Vector Biology Questions and Answers – Insertion and Replacement Vectors

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This set of Vector Biology Multiple Choice Questions & Answers (MCQs) focuses on “Insertion and Replacement Vectors”.

1. Insertional and replacement vectors are types of ________ vector.
a) Lambda
b) M13
c) Yeast
d) BAC
View Answer

Answer: a
Explanation: Wild-type lambda DNA contains several target sites for most of the commonly used restriction endonucleases and so it is not suitable as a vector.
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2. Multiple target sites in which foreign DNA can be inserted are present in an Insertion vector.
a) True
b) False
View Answer

Answer: b
Explanation: Derivatives of the wild-type lambda phage are prepared that either has a single target site for the insertion of DNA called the insertion vectors; or have multiple cloning sites defining a fragment that can be replaced.

3. What modifications are done to the phage vector for creating derivative vectors?
a) Origin replacement
b) Deletions
c) Antibiotic resistance incorporated
d) Hybridization
View Answer

Answer: b
Explanation: Since the lambda phage can accommodate only about 5% more than its normal complement of DNA, vector derivatives are constructed with deletions to increase the space within the genome.

4. The maximum capacity of phage lambda vector is attained by _______ vectors.
a) Insertion
b) Replacement
c) Plasmid
d) Yeast
View Answer

Answer: b
Explanation: There is a stuffer fragment in the replacement vectors which can be replaced with foreign DNA. It contains multiple restriction sites.

5. The shortest lambda DNA molecules that produce plaques are _______ deleted.
a) 10%
b) 25%
c) 2%
d) 15%
View Answer

Answer: b
Explanation: If a too much non-essential region is deleted from the genome, it cannot be packaged into phage particles efficiently.
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6. Why is 64-69% of genomic region included in the stuffer fragment of replacement vectors?
a) Spi positive selection
b) Spi negative selection
c) Antibiotic selection
d) Replication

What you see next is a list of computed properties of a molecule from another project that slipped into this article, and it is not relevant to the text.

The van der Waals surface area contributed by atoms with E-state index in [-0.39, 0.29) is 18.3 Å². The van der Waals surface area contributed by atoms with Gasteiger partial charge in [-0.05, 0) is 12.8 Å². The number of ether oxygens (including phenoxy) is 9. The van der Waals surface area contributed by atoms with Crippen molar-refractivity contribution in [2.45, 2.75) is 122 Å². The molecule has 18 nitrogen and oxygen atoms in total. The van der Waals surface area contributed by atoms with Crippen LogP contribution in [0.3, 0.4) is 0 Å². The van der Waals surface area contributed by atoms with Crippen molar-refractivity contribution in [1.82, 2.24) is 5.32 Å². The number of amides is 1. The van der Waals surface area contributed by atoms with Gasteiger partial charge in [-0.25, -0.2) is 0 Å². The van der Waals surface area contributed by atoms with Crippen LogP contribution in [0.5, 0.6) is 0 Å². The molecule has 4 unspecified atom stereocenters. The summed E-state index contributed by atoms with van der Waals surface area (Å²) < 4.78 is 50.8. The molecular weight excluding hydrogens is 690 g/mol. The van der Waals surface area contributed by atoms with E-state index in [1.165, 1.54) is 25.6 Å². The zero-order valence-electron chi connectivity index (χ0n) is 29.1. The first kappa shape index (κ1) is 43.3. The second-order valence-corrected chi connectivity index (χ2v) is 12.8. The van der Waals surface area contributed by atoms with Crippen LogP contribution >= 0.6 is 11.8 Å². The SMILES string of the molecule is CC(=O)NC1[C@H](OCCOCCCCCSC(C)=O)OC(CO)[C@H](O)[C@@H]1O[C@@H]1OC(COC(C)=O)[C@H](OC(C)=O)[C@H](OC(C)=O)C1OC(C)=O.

View Answer

Answer: a
Explanation: The 64-69% of the lambda genomic region produce products that are responsible for inhibition of growth of lambda vector in a P2 lysogen infected cells.

7. What is the size of foreign DNA that can be inserted in an insertion vector?
a) 10 kb
b) 100kb
c) 20 kb
d) 15 kb
View Answer

Answer: a
Explanation: Packaging requirements limit the size of inserted foreign DNA fragments to 0 to 10 kb due to the limitation on viral genome size.

8. How can the unwanted restriction sites be removed?
a) Restriction
b) Digestion
c) Ligation
d) Mutagenesis
View Answer

Answer: d
Explanation: Removal of unwanted sites involves mutagenesis of phage restriction/modification systems.

9. The negative transcriptional vector in an insertion or replacement vector is __________
a) Ampicillin resistance
b) cI gene product
c) Tetracycline resistance
d) Kanamycin resistance
View Answer

Answer: b
Explanation: The phage genome chooses between positive and negative regulators during the immediate early phase of the life cycle.
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10. What are Hfl strains?
a) Morphology based strains
b) Homology based strains
c) Frequency based strains
d) Resistance based strains
View Answer

Answer: c
Explanation: Hfl is the high frequency lysogeny strains which affect the lambda lysogenic-lytic decision. The resultant strains are 99.9% lysogenic and 0.1% lytic.

Sanfoundry Global Education & Learning Series – Vector Biology & Gene Manipulation.

To practice all areas of Vector Biology & Gene Manipulation, here is complete set of 1000+ Multiple Choice Questions and Answers.

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Manish Bhojasia, a technology veteran with 20+ years @ Cisco & Wipro, is Founder and CTO at Sanfoundry. He is Linux Kernel Developer & SAN Architect and is passionate about competency developments in these areas. He lives in Bangalore and delivers focused training sessions to IT professionals in Linux Kernel, Linux Debugging, Linux Device Drivers, Linux Networking, Linux Storage, Advanced C Programming, SAN Storage Technologies, SCSI Internals & Storage Protocols such as iSCSI & Fiber Channel. Stay connected with him @ LinkedIn